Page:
As previously said, the TOURNAMENT was often a pretext to show the power and richness of a lord compared to others.
This TOURNAMENT in closed field is not an end in itself, and it can neither be merely related to a sporting event. What we wish to achieve by hosting this event is reenacting – as realistically as possible – a half/late XV century tournament on foot.
Let us not forget that documentation concerning tournaments on foot is really scarce, if not totally absent. Big tournaments were on horseback, of course, but for obvious reasons (money and logistics), it is not possible to take on this rather daunting challenge given the features we want the tournament to have. For this reason, we have decided to focus on the fringe activities relating to these events, that is to say combats on foot in closed field.
The rules come from a number of documents, more or less renowned, part of which relate to horseback combats, which will be adapted to the context and the goals we aim at achieving, with the participants’ safety in mind.
The tournament regulations take their cue from the chronicles of some TOURNAMENTS which took place between the XV and XVII century. There are no specific historical documents on this topic and the chronicles themselves often lack in information.
However, we have decided not to take our cue from treaties on historical fencing, not because we do not respect them, but because we aim at creating something different from what has been seen so far. We do not want to be bound to a specific current, but we would like to give participants freedom of stylistic and martial choices.
Renato d’Angiò himself, although he lists a series of rules in his treaty, explains that such rules had to be codified by the lord organizing the event. Our regulations are based on this principle.
Blows STRICKEN in the following body parts are considered valid (1 point), ARMS, LEGS, CHEST ancd HEAD (excluding tip shots).
In the event of simultaneous blows, the points are awarded only if the blows had started before the referee’s call.
In the event of simultaneous blows, both shots are canceled and no points are awarded .
Upon the referees’ whistle, the men-at-arms must stop all actions and retreat into their own corner.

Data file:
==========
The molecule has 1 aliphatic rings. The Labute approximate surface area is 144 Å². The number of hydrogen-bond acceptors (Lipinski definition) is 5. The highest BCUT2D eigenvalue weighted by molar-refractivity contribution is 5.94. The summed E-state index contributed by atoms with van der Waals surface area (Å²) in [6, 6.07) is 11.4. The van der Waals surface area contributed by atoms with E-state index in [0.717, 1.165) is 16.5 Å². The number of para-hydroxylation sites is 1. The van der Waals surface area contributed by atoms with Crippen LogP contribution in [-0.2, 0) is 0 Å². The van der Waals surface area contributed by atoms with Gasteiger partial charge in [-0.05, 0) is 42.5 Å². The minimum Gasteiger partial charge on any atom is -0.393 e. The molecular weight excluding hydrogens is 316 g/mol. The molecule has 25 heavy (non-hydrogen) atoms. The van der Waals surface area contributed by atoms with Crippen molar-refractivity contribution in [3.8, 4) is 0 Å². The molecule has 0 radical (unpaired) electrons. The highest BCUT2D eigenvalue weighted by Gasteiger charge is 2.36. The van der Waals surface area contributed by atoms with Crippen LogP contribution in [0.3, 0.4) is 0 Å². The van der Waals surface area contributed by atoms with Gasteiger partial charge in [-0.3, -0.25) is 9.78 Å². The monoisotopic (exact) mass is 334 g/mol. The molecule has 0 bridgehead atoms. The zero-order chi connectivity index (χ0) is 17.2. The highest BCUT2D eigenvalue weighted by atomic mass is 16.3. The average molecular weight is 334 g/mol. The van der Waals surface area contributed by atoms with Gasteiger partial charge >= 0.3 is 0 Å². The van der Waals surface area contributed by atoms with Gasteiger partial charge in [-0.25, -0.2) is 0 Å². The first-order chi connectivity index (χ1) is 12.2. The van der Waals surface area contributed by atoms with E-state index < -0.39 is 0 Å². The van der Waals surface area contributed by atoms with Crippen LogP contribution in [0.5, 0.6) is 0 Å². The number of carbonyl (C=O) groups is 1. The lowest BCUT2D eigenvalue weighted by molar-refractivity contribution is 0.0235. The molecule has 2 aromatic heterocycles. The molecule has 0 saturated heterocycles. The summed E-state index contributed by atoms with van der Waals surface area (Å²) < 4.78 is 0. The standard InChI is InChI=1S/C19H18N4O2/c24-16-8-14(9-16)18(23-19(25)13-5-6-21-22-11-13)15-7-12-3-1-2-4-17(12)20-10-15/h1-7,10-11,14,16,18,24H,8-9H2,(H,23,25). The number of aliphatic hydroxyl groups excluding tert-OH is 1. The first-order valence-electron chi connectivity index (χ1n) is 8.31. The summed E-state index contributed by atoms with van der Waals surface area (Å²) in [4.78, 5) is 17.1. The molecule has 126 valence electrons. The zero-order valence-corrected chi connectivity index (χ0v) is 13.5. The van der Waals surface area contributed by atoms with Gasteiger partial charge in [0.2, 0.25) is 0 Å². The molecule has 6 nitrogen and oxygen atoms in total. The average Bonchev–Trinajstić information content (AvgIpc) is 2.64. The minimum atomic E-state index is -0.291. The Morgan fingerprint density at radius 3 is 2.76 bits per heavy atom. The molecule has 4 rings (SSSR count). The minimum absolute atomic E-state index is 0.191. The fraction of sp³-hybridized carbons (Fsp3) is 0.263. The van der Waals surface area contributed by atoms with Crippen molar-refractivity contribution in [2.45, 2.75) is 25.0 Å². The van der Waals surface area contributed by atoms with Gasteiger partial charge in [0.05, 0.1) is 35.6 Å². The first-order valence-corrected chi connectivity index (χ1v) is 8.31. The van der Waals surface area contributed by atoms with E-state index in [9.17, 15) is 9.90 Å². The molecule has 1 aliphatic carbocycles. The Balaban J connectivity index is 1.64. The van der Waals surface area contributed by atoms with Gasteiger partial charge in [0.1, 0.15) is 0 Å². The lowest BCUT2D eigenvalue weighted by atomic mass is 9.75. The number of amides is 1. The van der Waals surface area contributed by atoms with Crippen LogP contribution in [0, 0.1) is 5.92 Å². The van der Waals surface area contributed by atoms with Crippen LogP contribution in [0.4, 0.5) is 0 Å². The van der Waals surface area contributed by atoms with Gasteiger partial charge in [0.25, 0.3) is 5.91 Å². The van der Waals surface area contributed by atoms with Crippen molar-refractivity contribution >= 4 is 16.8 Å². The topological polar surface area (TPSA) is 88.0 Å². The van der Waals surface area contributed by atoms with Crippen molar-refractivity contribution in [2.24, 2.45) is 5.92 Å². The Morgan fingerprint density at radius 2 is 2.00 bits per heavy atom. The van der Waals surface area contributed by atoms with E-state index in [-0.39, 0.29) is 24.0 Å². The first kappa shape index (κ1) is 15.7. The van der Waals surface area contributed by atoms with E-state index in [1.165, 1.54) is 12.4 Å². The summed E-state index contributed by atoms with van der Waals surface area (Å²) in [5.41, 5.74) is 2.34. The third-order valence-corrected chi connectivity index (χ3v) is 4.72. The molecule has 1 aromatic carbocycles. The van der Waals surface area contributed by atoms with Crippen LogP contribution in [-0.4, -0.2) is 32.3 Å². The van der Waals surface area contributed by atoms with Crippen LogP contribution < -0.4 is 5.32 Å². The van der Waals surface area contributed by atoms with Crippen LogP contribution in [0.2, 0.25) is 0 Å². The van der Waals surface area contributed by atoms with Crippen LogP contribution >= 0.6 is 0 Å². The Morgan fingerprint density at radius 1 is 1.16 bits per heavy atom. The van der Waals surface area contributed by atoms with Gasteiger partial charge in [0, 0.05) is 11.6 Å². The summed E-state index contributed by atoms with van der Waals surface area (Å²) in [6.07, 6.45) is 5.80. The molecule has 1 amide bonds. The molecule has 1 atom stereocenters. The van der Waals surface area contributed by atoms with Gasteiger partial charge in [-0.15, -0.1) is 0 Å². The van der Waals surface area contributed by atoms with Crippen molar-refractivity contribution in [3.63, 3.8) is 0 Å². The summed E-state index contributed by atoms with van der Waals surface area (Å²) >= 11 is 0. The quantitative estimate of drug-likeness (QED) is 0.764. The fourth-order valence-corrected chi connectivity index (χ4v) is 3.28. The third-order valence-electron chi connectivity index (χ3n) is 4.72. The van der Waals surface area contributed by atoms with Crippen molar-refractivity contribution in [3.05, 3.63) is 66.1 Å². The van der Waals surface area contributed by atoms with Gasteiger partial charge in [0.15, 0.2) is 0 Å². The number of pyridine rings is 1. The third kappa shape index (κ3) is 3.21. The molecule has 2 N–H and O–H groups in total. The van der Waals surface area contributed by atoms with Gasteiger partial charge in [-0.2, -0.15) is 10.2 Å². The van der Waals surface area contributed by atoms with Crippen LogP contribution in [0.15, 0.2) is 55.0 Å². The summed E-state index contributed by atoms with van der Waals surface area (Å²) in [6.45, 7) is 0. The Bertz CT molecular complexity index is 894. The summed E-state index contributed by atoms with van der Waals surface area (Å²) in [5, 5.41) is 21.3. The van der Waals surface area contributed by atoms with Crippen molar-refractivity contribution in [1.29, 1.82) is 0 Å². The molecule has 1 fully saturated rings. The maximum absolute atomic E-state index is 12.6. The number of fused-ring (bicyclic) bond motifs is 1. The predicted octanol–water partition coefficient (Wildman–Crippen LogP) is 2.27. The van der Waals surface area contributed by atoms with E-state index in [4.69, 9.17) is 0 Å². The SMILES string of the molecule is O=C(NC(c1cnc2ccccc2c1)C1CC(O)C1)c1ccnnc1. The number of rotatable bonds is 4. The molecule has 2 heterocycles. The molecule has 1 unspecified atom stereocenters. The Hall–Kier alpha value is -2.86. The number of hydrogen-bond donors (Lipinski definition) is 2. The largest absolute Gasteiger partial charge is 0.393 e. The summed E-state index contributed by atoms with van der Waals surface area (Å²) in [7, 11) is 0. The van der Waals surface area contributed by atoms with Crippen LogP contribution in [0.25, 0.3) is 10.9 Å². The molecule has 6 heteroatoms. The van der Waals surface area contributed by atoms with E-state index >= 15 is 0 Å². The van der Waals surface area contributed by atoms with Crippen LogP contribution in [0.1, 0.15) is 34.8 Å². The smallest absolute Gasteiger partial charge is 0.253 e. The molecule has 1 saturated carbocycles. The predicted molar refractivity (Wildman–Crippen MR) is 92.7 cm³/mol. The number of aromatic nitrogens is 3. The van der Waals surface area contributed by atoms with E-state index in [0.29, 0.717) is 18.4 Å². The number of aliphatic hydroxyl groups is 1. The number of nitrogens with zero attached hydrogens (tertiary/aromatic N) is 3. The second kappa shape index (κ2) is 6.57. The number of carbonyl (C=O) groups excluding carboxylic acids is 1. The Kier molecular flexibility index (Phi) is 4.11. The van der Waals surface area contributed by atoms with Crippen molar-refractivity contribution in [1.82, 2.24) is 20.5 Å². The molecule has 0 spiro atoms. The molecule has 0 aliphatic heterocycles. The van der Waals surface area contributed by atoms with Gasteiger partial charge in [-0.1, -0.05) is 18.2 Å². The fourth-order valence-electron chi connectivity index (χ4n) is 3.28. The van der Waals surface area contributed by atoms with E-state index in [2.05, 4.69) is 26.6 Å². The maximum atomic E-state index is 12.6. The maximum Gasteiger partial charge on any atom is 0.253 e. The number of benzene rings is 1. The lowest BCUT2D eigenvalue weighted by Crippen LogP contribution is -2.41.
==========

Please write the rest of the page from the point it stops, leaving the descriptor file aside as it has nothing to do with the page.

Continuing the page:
The judges will then gather to decree the blow and will communicate it to the Notary, who will write it down on the register, and to the Field Herald who will inform the audience.
The judges’ verdict is final.
The first fighter who scores 3 points wins the fight.
All blows or contact between MEN-AT-ARMS apart those made by using the BLADE or the SWORD.
Blows stricken INTENTIONALLY may be punished with ADMONITION or COMBAT LOSS.
All blows stricken with the TIP of the sword to the HEAD/NECK.
Blows stricken to the head with Cross-Guard or Pommel.
Blows to the back (when the blows starts and is stricken behind the opponent’s line).
Red hits hip and part of the opponent’s back due to White’s rotation or lateral movement: VALID.
Red leaps and is behind the opponent and hits the White’s back: RED IS ELIMINATED.
White turns his back to the opponent to induce him to hit his back: WHITE IS ELIMINATED.
First admonition: if the admonished person has some points, he loses one; if not, his opponent is awarded one.
Second admonition: the admonished person loses the combat
Any blows stricken with any other part except for the blade are admonished.
The MAN-AT-ARMS touching the fence is punished with admonition.
The MAN-AT-ARMS falling to the ground is penalized with admonition.
The jury is composed of the FIELD MASTER and at least 2 FIELD OFFICERS, together with a NOTARY and a FIELD HERALD, who do not have decision-making powers though.
The FIELD MASTER decrees the award of points by taking into account the Judges’ remarks; he also helps take decisions in case of doubt.
The FIELD MASTER is inside the fence along with the contenders. For this reason he is equipped with protection pads and a long stick in case he has to separate the contenders.
He takes care of the organization of the TOURNAMENT and the fringe activities taking place inside the FENCE.
The FIELD OFFICERS are the Judges checking that the combat is going well. They signal points and offences.
The NOTARY writes down all points and results and makes them official.
The FIELD HERALD informs the audience of the referees’ decisions.